Forbes India – Fashion: How ‘ugly’ Became The Coveted Fashion Aesthetic

Anything that has long been considered kitschy, tacky, vulgar, or antiquated has apparently been made beautiful and desirable by the magic wand of the so-called ruling classes. (Image: eversummerphoto / Shutterstock photography)

IIn what feels like a click of the fingers – or, at least, a pandemic year – all the bad things have suddenly become even more desirable than the really good ones. To put it another way: the clothes, accessories and shoes that were once popular with those who despised the fashion world have now become chic when worn by the great and good of this world, in turn taking these pieces to new heights of fashion. . Anna Wintour, for example, made a big impact when she was photographed wearing jogging pants in her plush library, elevating a garment popularized by athletes and then appropriated by the street, to fashion star status. Sweatpants became “THE” must-have piece of 2021. Previously associated with a more street hooligan and low-rise style, sweatpants now suddenly sported the logos of the world’s biggest luxury fashion houses.

From fashion scraps to catwalk stars

Collaborations that combine luxury with ugliness have continued to multiply, pushing pieces that were once frowned upon to ever higher levels. The bucket hat? Has been! Crocs? You couldn’t be cooler! Sleeveless down jackets? Surely a step too far? After so many years of criticism, the codes of the masses – real, anonymous, out of fashion people – have (finally) entered the social elevator, taking them directly to the catwalks of Fashion Week. Christopher Kane and Balenciaga are some of the fashion houses that have “dared” to collaborate with Crocs, making rubber clogs instantly more desirable, as Justin Bieber showed when he dared to wear them with socks. And the clog-sock combo also shone on the runways this year. Maybe those fashion fanatics had something in mind after all …
Anything that has long been considered kitschy, tacky, vulgar, or antiquated has apparently been made beautiful and desirable by the magic wand of the so-called ruling classes. “This can be explained by the fact that a certain chic has become extremely mainstream. This is the basis of” La Distinction “by Pierre Bourdieu, who explains that the day the masses have access to the codes of the bourgeoisie, the bourgeoisie will reject these codes and will also do the exact opposite “, explained Alice Pfeiffer, last May, on the occasion of the release of her book ‘Le goût du moche’ [A taste for the ugly]. Just like Crocs, the bucket hat has been invited into the collections of luxury fashion houses, along with the sleeveless down jacket, dad shoes, bling jewelry and other pieces previously attributed to the working class, to the street.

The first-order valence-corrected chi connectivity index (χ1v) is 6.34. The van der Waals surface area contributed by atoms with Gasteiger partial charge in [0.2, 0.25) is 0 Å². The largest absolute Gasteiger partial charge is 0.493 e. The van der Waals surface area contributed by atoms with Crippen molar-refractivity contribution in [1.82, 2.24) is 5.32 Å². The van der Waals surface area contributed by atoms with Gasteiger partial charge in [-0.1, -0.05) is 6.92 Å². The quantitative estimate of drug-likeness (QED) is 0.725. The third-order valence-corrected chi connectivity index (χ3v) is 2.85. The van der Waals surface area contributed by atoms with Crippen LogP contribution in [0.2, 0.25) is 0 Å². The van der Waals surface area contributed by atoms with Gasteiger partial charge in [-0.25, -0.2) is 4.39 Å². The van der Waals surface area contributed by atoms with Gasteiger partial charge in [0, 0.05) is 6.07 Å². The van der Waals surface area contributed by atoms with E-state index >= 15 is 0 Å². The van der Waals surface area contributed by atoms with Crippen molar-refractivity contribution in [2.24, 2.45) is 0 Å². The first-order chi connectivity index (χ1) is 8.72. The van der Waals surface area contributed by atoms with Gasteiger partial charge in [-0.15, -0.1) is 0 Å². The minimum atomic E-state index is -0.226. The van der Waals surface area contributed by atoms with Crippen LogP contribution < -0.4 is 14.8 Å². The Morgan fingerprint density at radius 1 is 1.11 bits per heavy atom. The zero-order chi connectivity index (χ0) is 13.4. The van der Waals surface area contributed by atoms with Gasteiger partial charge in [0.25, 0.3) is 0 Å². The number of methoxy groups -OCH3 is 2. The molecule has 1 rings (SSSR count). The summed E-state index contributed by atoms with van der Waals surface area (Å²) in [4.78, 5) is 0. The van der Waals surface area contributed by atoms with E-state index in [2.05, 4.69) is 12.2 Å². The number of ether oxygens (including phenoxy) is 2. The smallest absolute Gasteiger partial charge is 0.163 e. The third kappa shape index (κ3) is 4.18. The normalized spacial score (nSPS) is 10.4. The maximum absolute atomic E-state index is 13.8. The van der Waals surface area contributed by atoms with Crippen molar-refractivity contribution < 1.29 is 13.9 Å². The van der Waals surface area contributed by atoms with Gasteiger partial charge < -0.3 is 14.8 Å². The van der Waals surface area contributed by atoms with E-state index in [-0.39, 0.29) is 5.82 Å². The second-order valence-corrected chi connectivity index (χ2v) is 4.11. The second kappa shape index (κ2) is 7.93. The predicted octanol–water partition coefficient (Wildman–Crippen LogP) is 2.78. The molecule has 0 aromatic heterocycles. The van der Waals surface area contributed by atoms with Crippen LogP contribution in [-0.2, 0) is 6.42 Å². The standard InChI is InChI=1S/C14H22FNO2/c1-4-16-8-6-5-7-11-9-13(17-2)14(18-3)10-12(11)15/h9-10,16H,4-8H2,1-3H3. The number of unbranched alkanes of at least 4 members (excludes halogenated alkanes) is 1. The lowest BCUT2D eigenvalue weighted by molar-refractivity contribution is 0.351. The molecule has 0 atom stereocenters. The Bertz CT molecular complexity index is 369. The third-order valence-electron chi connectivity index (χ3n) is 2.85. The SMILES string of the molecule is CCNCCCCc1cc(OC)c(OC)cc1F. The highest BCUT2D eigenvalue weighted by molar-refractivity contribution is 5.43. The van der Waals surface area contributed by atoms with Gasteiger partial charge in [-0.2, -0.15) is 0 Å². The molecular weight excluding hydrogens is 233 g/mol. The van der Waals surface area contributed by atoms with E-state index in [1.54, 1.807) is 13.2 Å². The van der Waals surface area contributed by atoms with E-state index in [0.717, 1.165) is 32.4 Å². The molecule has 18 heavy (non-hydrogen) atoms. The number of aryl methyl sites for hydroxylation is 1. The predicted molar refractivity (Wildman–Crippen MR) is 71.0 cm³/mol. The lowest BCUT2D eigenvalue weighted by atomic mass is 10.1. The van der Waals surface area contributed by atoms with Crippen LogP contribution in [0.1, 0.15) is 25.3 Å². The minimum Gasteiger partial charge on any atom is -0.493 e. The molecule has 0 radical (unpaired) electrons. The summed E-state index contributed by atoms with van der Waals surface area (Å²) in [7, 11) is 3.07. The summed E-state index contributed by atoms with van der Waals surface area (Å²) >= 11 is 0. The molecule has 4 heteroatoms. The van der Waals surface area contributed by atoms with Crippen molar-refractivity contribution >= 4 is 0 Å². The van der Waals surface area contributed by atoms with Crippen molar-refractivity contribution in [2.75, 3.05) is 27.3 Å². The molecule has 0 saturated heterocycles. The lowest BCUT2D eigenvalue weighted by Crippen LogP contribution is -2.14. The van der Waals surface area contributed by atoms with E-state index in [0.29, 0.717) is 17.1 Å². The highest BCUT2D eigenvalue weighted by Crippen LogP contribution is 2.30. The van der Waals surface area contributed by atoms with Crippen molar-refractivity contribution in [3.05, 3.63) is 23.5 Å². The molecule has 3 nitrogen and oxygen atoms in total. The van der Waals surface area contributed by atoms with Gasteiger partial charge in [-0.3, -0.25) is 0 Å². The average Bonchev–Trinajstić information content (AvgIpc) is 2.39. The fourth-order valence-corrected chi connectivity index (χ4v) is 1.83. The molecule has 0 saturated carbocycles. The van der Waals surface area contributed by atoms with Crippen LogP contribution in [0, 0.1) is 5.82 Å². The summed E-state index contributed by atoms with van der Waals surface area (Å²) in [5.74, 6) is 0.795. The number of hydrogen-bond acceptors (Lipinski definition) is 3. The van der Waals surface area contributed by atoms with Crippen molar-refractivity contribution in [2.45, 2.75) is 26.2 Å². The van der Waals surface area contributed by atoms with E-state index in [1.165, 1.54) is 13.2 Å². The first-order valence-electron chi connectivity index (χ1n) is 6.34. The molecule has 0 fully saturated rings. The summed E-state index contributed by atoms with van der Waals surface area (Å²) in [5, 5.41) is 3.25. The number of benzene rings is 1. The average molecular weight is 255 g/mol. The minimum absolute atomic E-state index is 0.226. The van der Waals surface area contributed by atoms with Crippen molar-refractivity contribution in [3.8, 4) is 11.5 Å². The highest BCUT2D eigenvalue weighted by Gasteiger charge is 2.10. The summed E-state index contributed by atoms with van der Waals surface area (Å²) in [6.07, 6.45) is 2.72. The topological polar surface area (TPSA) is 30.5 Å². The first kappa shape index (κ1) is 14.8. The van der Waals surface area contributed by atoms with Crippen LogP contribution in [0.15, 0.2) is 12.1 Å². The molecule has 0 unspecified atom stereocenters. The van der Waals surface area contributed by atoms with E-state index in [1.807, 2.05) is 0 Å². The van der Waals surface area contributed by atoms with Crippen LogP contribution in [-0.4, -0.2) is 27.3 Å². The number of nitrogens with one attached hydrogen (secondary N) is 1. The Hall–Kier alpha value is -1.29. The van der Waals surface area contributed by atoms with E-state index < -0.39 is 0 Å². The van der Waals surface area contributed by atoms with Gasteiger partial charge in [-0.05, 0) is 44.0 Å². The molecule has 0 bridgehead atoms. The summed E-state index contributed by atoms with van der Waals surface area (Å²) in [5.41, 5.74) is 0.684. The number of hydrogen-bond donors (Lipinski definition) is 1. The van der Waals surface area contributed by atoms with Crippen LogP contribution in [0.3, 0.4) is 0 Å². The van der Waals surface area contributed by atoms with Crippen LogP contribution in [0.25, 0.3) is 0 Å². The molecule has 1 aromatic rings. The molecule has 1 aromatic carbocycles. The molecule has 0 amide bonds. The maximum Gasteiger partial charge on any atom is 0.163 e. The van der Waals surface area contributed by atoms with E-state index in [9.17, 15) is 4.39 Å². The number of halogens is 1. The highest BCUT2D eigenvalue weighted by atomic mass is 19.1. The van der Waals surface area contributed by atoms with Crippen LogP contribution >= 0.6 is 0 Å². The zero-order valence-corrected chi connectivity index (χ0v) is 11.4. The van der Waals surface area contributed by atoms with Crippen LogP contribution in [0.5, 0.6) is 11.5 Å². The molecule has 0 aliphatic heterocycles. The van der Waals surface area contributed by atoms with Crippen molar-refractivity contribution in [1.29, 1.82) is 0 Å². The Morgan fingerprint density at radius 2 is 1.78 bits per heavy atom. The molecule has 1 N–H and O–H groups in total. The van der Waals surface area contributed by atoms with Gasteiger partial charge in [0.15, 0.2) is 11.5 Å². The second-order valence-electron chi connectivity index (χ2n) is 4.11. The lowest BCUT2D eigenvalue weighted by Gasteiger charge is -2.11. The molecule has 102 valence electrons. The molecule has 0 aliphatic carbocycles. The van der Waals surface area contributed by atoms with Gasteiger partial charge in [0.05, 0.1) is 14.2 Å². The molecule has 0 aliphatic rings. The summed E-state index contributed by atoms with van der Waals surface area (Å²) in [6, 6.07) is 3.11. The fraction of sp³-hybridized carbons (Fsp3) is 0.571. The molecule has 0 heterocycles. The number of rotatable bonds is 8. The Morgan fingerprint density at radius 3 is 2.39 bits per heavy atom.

Vulgar in vogue

The phenomenon has grown over the course of the year to the point that these once considered ugly pieces have slowly but surely become attractive – or at least desirable – in the collective imagination. It’s no longer shameful to crave the latest Crocs collection or jelly shoes, the latest cycling shorts, or even a bucket hat. Nor is there anything shameful in spending hours outside a Lidl store waiting for the last drop of sneakers, or Christmas sweaters, let alone wearing them. Who would have thought that? The low-cost retailer has also become highly desirable, and whether it is marketing or not, the idea that Lidl’s fashion collections are selling like hot cakes proves that the rules of the road have now risen to the top of the line. ladder.
The late Virgil Abloh is among those who have helped push these codes of the non-cool on the luxury scene through a series of collaborations, taking names from Ikea to Nike, from Levi’s to Champion. Then there’s Balenciaga, a fashion house known for its non-conformism, which designed a parka halfway between the construction worker jacket and the garbage man’s suit, as evidenced by many comments on social media. And all for the modest sum of 2,990 euros.

It is very different from the 2008 road safety campaign “It’s yellow, it’s ugly, it doesn’t match anything, but it can save your life” with Karl Lagerfeld. But times have changed and the cyclical fashion system has shifted to something else, giving a new dimension to clothes: less aesthetic, more functional and, above all, more focused on self-expression and affirmation.

But more than anything else, these are people who were once scorned and derided: the losers, the unfashionable of this world. And they can go out loud and proud in the knowledge that their style is now more fashionable than ever. They can promote and reaffirm their codes: the codes of the road and popular culture. From hoodrats to Beach Lotharios, rednecks and suburban dads, it’s a whole counterculture that’s now giving style lessons to the elite.

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